Living Longer is NOT the Goal: Research on Longevity

Living well, not living longer ought to be the goal. Everywhere I turn though this is the longevity economy. What can I do to live longer? 

What can I take? What’s my real age? Interest in Flipping 50’s genetic test for chronological vs biological age and what to do about it is peaking. We want to know, are we slowing the biological process of aging, or accelerating it?

In this episode some research about where we are in regard to activities related to living longer well.

The State of Women in Menopause Actively Seeking Living Longer

Among women 45–64 years and 65–74 years old, only 18% and 11%, respectively, perform physical activities that enhance and maintain muscle strength and endurance two or more times per week.

Right at the time – 60 when loss of muscle accelerates from the average 3-8% loss a decade to greater than that 1-2%.

Not only is life making it easier to lose muscle, women are barely exercising enough to offset it. 

The answer is starting sooner.

Imagine your cell phone. Where is it? Chances are it’s within arm’s length or I just made you nervous by asking. 

You’re not going to put that down when you turn 60, or 70 or 80. There’s no age when that will be something you don’t do. Why? Because you’ve become attached to it and it’s a habit.

Strength Training is the Panacea of Reversing (Biological Aging)

And so too can strength training. You aren’t going to stop doing it if you’ve begun it. If you wait until 60 or 70, starting then is better than not starting, but will be harder than beginning at 45 or 50 or 55 when you’ve already got more muscle, more energy and potentially more urgency (due to weight gain or belly fat that occurs in menopause). If you live with it for too long, chances are you will be adopting a mentality you settle for it. I’ve heard women say, maybe they have to accept it. Not really my people.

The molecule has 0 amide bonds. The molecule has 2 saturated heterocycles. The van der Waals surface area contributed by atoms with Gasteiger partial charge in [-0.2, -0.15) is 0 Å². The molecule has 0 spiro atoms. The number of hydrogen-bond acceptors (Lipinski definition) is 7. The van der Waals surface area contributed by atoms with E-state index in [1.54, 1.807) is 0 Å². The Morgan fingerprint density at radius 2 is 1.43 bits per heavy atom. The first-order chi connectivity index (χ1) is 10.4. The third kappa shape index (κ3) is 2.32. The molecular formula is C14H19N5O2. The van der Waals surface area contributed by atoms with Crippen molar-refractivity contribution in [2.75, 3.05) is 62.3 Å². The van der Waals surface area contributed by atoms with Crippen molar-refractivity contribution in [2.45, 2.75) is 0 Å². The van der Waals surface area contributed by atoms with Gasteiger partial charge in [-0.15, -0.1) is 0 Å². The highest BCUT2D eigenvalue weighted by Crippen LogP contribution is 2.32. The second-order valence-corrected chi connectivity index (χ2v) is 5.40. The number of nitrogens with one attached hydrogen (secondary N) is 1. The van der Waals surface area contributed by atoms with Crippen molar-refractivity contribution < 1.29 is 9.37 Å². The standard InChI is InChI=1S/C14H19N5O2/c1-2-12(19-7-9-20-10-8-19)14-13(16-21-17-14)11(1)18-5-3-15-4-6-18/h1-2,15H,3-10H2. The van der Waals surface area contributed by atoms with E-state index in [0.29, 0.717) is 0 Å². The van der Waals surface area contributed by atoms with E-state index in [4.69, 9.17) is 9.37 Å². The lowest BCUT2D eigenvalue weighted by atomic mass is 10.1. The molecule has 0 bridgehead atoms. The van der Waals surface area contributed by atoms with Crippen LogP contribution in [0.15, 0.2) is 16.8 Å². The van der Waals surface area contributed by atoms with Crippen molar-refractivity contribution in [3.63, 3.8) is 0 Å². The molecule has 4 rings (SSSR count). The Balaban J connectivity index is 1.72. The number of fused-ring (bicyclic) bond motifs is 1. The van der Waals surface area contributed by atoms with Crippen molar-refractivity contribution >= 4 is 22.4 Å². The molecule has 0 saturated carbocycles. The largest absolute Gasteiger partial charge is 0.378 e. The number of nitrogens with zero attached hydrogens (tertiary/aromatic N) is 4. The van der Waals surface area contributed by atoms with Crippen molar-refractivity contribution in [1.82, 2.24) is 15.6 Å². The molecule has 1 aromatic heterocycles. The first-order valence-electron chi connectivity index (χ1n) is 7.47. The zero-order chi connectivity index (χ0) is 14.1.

I think you accept it only if you aren’t willing to make the health habits to change it. Now, that is a choice. I can get behind that. You’re saying, it’s more important to me to drink wine every evening than to have what I say I want in regard to body weight or fat.

Perception of lack of time/too busy is the #1 reason for drop out  (44%)

But once you start, if you’re older… you’ll stick with it. For every decade of life we’re 10x more likely to stick with it. 

If you haven’t had a lifetime of physical activity or active lifestyle, help yourself with a coach, a program, accountability. Because you are less likely to stick with it than someone who has that relationship with being active. 

One crucial component is the skill level and leadership of the program: the competency of your leader. That’s like comparing an influencer who sells makeup, talks about home décor who also shows you her workout vs a fitness professional who can discuss the science of movement and biomechanics so you don’t get hurt. Immediately, it may not matter. But long term, if you’re not confident what you’re doing helps or don’t know why, most of us are not willing to keep investing time and energy.

What’s True for You?

Evaluate your current routine and where it came from. Do you know every move, every set, and sequence of moves is designed for taking you from where you are to where you want to go?